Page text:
Matt's blog

The story of me, an American in Edinburgh, Scotland finding my place as a musician, a husband, a father and a Christian.

Still Feel Kind of Weird and Worn Out

Yeah, I can't really say what is up with that. I just feel pooped, drained, lethargic, uninspired, beat, worked, zoned, konked, wonked, zonked, etc.

Jeni and I are in the 'getting to know you' phase of church shopping with one particular church. It's tough because neither of us have ever really had to do the church shopping thing before. My first instinct is that you should find a church which is not fundamentally offensive to your beliefs and go there. While it won't feel like the church home you've known in the past right off the bat, with time you will invest yourself there and make it a new home. That also happens to be advice given by a professor at Whitworth. It's not easy to do.

The question I've found myself asking is: "How many things need to be 'wrong' with a church before you discount it and move on to another?" The church we are checking out right now has two big strengths from my point of view. First, it is a neighborhood church. It has a feeling of history in the congregation. It is made up of more than just students who find themselves there while they're studying. Second, there is a large group of people in their early 20s and 30s who are in the same sort of life situation that Jeni and I are in now. They have a weekly Bible study that Jeni's gone to once and I've gone to twice. A third lesser strength is that I will probably have the chance to play music in services. Who knows how that will work out, and it's not a huge factor, but it's a nice bonus.

The church also has some weaknesses. Primarily, it feels like a chore to sit through the service. The music is band led and has the general feel of 80s camp songs. Each if the sermons we have heard so far have been not sat well with our sensibilities in one way or another. So far we've experienced overuse of inspirational stories, sermons which seem to lack any thread of continuity of thought from one end to the other, and careless use of language which has given a very exclusionary and moralistic message. These are problems which exist in many churches and I know no one will ever be able to escape them in their entirety. However, it feels like they've made up the entirety of what we've heard since we got here.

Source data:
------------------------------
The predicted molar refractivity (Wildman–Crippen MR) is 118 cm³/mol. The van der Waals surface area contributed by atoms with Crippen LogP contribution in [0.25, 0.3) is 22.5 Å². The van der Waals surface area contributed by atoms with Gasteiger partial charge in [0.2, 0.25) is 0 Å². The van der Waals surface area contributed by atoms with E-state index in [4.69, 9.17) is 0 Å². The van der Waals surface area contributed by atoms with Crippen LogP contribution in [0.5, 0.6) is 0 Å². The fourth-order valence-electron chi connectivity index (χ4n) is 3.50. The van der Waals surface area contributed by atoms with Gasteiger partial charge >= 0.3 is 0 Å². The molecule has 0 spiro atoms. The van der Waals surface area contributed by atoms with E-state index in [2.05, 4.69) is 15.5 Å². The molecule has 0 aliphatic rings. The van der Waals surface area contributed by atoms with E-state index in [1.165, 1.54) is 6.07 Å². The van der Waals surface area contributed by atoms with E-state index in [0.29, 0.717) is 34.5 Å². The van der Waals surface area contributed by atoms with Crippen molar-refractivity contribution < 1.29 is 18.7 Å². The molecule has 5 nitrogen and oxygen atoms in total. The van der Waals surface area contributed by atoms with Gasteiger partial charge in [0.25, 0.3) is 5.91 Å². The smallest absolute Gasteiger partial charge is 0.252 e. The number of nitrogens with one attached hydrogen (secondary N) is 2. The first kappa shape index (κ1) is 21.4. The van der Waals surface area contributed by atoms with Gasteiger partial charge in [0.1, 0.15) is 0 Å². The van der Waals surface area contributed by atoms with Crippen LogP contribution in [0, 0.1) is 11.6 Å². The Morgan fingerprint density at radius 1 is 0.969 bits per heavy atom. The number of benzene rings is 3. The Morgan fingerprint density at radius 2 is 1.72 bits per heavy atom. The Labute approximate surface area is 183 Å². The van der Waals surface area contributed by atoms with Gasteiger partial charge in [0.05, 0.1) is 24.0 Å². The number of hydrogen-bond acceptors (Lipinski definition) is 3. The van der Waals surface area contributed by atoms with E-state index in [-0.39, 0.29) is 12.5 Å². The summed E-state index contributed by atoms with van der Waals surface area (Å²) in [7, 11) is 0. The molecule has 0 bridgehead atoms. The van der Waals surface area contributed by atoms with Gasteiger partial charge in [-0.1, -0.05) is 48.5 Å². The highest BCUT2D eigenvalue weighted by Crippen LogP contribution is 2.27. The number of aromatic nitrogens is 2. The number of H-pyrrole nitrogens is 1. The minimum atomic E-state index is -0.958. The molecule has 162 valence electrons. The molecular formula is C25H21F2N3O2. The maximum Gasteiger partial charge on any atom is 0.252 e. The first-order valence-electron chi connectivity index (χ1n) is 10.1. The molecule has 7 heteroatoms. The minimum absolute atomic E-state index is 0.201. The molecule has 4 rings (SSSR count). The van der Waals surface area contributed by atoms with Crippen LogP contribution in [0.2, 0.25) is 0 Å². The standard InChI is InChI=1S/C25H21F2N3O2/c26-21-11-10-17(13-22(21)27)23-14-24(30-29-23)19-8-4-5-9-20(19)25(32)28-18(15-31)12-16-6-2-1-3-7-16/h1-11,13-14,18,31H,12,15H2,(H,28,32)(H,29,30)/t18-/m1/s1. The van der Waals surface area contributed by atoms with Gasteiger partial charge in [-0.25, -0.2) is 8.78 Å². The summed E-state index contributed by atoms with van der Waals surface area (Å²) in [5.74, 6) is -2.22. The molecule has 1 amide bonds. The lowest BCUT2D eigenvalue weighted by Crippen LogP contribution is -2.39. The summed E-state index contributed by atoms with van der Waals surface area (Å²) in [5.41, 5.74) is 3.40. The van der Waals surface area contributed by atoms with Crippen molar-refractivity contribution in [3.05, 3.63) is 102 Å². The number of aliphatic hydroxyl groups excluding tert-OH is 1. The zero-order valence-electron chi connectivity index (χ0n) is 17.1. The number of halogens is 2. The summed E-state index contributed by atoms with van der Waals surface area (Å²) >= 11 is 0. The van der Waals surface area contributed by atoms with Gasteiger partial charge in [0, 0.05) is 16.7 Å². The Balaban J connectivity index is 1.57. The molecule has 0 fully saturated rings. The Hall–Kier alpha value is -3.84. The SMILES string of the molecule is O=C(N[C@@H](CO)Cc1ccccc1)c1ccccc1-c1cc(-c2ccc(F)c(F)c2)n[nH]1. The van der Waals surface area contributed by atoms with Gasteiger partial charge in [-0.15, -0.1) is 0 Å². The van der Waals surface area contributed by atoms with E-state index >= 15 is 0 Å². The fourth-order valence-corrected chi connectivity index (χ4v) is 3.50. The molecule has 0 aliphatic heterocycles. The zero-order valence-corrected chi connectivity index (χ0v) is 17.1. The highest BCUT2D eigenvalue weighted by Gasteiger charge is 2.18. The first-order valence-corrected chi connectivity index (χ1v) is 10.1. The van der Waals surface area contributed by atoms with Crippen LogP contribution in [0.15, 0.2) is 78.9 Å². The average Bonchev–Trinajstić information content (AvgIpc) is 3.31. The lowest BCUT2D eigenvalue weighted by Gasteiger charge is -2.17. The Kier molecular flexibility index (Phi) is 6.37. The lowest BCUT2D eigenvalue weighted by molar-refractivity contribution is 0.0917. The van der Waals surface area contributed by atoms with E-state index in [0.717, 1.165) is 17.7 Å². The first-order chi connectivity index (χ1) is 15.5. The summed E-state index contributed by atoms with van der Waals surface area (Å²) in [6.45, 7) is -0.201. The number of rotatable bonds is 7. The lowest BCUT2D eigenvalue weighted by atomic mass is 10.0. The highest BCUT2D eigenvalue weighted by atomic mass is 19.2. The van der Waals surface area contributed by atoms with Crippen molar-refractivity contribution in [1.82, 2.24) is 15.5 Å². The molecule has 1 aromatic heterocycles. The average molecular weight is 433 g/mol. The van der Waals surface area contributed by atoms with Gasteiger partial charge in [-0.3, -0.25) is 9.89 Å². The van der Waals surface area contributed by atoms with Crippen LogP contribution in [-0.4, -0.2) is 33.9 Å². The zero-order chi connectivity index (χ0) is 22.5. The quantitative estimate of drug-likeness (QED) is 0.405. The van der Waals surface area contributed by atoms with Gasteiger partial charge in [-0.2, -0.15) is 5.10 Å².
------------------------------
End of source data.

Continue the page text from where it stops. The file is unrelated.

There's also a theological point that rubs me the wrong way, which may actually be common throughout the Church of Scotland and not unique to this one congregation. The church has a purely representational view of communion, to the point claiming Jesus said, "This bread represents my body...this cup means my blood." They understand communion as something we do to remember Christ, he really has no part in it. Let me clarify that I don't really mind this sort of understanding of communion. It's not the way I understand it but I don't think it's something that should act to divide or separate Christians. What bothers me is putting words in Jesus' mouth that he didn't say. He didn't say this bread represents my body, you just interpret it that way. Say what he said and then give me your interpretation, but don't put your words in his mouth.

Well, there's where we are, or at least where I am. Jeni shares a lot these thoughts with me, I think, but she's her own person and has her own feelings on the matter. We definitely both feel a little weird and worn out.

1 Responses to “Still Feel Kind of Weird and Worn Out”

  1. # Blogger Pappy McVulgar

    I agree with you on the table practices. I am bothered by the representational perspective. Is it not a celebration of what Christ has done and is doing? That is my understanding of the reformed faith. I am also bothered by folks that "take" from the table and do not "receive" from the table. What about you, Matt?  

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